“One of the things that is happening starting this fall is we’ve started a program where we are offering quarterly recitals for local nursing homes, where our students get to go in and provide an hourlong concert for seniors, and that’s something that they ordinarily wouldn’t have access to,” Miller says.
Boosting access to music has invariably been one of Americana’s missions. And helping achieve that mission has brought Trober a sense of accomplishment.
“It’s one of the things in my life that I’m very proud of,” Trober says. “I’m very proud that I taught school for 33 years, and I’m very proud of this.”
Veterans and rising stars to take the stage
Americana’s 20th birthday party was an idea initiated by Max Paley, who served as executive director from 2020 through August of this year. He has taken a job at Kansas Public Radio.
Thursday’s event, set for 6:30 to 10 p.m. at Liberty Hall, will be a musical one, with two hours of live entertainment.
“A lot of (the) bands have some sort of affiliation with Americana, whether they are friends of Americana and just have always been good advocates and supporters,” Miller says. “But we also have other members of the teaching community who have careers of their own performing.”
Long-standing bands like Alferd Packer Memorial String Band will perform. Beginning musicians will also take the stage.
Matt Mulnix, instructor and director of youth ensembles, has planned a four-part segment featuring himself and his students.
“I have several students playing and I’m going to do a group song with all my students,” Mulnix says. “They’re going to sing and play ukulele on original songs that they wrote. I like it not being about me. … They completely made this up on their own and they have the skills to do that for the rest of their lives.”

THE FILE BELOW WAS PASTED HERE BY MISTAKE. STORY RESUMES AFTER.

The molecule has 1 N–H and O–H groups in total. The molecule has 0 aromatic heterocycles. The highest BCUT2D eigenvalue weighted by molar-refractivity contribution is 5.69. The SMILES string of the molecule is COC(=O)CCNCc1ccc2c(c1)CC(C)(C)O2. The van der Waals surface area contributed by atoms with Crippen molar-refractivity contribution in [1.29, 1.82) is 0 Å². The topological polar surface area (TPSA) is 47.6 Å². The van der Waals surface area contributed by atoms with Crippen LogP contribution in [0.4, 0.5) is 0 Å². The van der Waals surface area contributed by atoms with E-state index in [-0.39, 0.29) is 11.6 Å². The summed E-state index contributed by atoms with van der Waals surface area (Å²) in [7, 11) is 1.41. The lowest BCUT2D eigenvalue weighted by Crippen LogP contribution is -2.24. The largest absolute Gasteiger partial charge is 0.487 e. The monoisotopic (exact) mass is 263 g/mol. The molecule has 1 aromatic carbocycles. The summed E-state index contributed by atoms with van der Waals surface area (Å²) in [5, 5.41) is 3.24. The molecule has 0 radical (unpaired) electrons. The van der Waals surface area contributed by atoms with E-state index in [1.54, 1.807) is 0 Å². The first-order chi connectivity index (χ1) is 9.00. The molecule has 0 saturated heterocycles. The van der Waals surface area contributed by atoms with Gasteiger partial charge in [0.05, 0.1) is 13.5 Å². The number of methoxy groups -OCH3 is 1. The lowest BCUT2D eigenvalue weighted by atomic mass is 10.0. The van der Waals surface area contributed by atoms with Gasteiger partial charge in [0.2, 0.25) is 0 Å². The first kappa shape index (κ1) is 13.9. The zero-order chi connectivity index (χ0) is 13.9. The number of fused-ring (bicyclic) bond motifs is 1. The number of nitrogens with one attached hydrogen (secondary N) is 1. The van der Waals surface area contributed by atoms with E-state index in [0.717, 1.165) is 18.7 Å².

Three of Mulnix’s students will perform solo on the Liberty Hall stage. Among them is 10-year-old Delaney MacFarland, who will play an original song called “Rapids.”
Delaney started taking lessons at Americana after the pandemic. She’d always loved music and would write fun, silly songs as a hobby. Taking Mulnix’s class pushed her into more poignant terrain. Her songs have explored her grandfather’s death and friendship losses.
“I’ve always thought it was amazing how people can just (write a song), and I never thought that I could actually achieve that,” Delaney says. “When I started with Matthew, and he helped me write these songs, and they just kept getting better and better, I started to love music more, and every day I would come home, and I would just be happy and then I’d grabbed my ukulele and I started singing songs. … I probably wouldn’t have leveled up in my singing and songwriting skills if it wasn’t for Matt and (Americana).”
Before finding Americana, Delaney’s mother, Amanda Jay, enrolled Delaney in piano without success. When that attempt flopped, she turned to guitar.
“She just really wasn’t getting engaged,” Jay says. “So the music and being able to write about things was therapeutic for her … and then that naturally led to her interest in instruments and now she plays our piano and … she just gravitates towards it.”
Thom Alexander will also host a jam session at 8 p.m. on Friday, Oct. 14 at Americana.